Earlier this week, just before our news anchors tossed to me for sports, they read a story that had particular interest for me.
The European Basketball Association refused to make an exception in its uniform policy for an Israeli point guard named Naama Shafir, an Orthodox Jew who normally wears a T-shirt under her jersey to cover her shoulders. The EBA requires all team members to wear the same uniform.
Shafir, who is the first female Orthodox Jew to earn a Div. 1 scholarship and who also plays for the University of Toledo, would not compromise on religious grounds so she initially bowed out of the tournament that begins today in Poland.
By last night, the Israelis announced Shafir would join her teammates for the tournament because the team created a sleeve that covers their shoulders, which the entire squad agreed to wear.
How refreshing for a young college-aged woman to live her faith and take a stance on modesty, even if it's beyond American standards.
Different cultures and religions have different mores — some, odd to us in Western society and many, much higher than our own.
I vividly remember as a boy the hushed gasps that permeated through the crowd in Tonga at the inter-island championship track meet when LDS-owned Liahona High School's girls' team stripped from their warm-ups to reveal running shorts and tank-tops.
All the other schools — public and parochial — wore Victorian-era skirts and blouses. This was 1968, but Tongan sentiments were, as they still are today, very much Puritanical. Predictably, Liahona swept all the events and created a controversy over their "American-style" uniforms. Styles have loosened a little in Tonga, but not much.
The issue of modesty is an interesting one in the LDS Church and in my own family and culture.
Nearly 10 years ago, my wife was called as our stake's young women president. Among the issues that confronted her was modesty at stake dances. I was a recently released bishop so she asked me for advice and for help at the dances.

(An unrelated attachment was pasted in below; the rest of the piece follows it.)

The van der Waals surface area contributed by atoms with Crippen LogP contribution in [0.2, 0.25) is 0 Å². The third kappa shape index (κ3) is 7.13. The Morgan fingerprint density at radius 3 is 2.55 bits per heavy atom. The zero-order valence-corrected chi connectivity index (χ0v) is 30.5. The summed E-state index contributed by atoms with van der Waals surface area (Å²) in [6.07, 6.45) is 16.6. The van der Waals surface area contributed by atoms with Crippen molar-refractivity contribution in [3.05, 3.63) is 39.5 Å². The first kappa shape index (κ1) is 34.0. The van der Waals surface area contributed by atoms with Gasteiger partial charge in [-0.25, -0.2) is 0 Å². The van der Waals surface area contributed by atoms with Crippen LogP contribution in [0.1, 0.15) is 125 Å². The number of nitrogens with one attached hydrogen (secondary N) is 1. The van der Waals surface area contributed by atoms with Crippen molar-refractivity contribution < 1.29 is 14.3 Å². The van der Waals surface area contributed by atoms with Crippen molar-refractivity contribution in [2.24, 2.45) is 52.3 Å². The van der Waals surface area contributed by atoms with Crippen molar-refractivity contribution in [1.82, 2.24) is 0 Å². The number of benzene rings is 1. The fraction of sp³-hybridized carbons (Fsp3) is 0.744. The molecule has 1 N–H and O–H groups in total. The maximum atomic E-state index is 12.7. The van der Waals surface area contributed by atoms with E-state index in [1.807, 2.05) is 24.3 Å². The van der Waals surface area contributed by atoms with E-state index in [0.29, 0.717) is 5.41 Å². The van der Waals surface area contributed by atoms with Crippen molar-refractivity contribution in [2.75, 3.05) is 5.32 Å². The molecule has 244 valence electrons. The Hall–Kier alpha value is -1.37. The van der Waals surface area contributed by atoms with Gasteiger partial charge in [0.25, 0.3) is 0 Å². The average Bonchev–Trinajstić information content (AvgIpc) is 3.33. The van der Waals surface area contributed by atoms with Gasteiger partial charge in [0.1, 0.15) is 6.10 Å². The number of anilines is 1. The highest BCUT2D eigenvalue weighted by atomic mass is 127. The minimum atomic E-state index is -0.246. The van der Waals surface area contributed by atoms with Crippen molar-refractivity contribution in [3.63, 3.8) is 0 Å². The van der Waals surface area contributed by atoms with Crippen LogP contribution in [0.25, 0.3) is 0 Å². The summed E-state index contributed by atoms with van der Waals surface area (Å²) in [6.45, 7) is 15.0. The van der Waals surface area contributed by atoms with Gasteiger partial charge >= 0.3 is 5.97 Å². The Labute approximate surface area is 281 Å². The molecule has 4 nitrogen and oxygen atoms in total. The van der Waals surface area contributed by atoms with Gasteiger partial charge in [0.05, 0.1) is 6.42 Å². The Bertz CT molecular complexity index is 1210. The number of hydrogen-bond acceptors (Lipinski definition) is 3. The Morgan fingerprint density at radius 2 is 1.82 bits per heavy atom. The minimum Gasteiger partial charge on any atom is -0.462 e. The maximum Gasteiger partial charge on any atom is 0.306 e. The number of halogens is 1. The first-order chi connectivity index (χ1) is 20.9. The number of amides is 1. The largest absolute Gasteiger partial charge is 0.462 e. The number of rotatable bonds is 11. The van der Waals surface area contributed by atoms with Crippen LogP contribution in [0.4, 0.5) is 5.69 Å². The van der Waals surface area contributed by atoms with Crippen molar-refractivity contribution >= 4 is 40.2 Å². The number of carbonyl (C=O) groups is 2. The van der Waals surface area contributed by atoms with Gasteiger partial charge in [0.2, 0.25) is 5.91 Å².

Over the years, I had collected bags of T-shirts from events and appearances I make for my job. I simply suggested to my wife that we take a bag of my shirts — many of them XL and some XXL — and I would simply hand them to girls with bare midriffs or spaghetti-strap tops and insist they wear it over their clothes. If anyone refused, I'd ask her leader or parent to take her home — either to change or to stay.
Initially, there was some resistance. But slowly, our modesty issues were resolved, at least at our dances.
I always handed them to offenders good-naturedly, with a smile on my face and often with a hug and a word of encouragement. It didn't take long for my XL T-shirts to become a fashion statement, so that even the ones who dressed modestly, requested a shirt that they seemed to wear in the most creative and sophisticated ways, as girls are wont to do.
It's been years since my bag of T-shirts appeared at a stake dance, but from time to time, a young mother will stop me in the hallway to tease me about the shirts, or occasionally I'll hear a confession from someone who once wore a "Brother Sikahema T-shirt." Boys never posed a problem, although once I had to borrow belts from skinnier male leaders for boys whose pants hung too low, exposing undershorts.
My wife recognized that we were simply treating the symptoms.
So, she and her presidency set out to address the modesty issue with talks, firesides and youth conference workshops for the kids and their parents, many of whom were new converts who simply didn't understand. The more difficult task were the long-time members who sometimes seemed apathetic about it, though it's crystal clear in the "For The Strength of Youth" pamphlet that church publishes.
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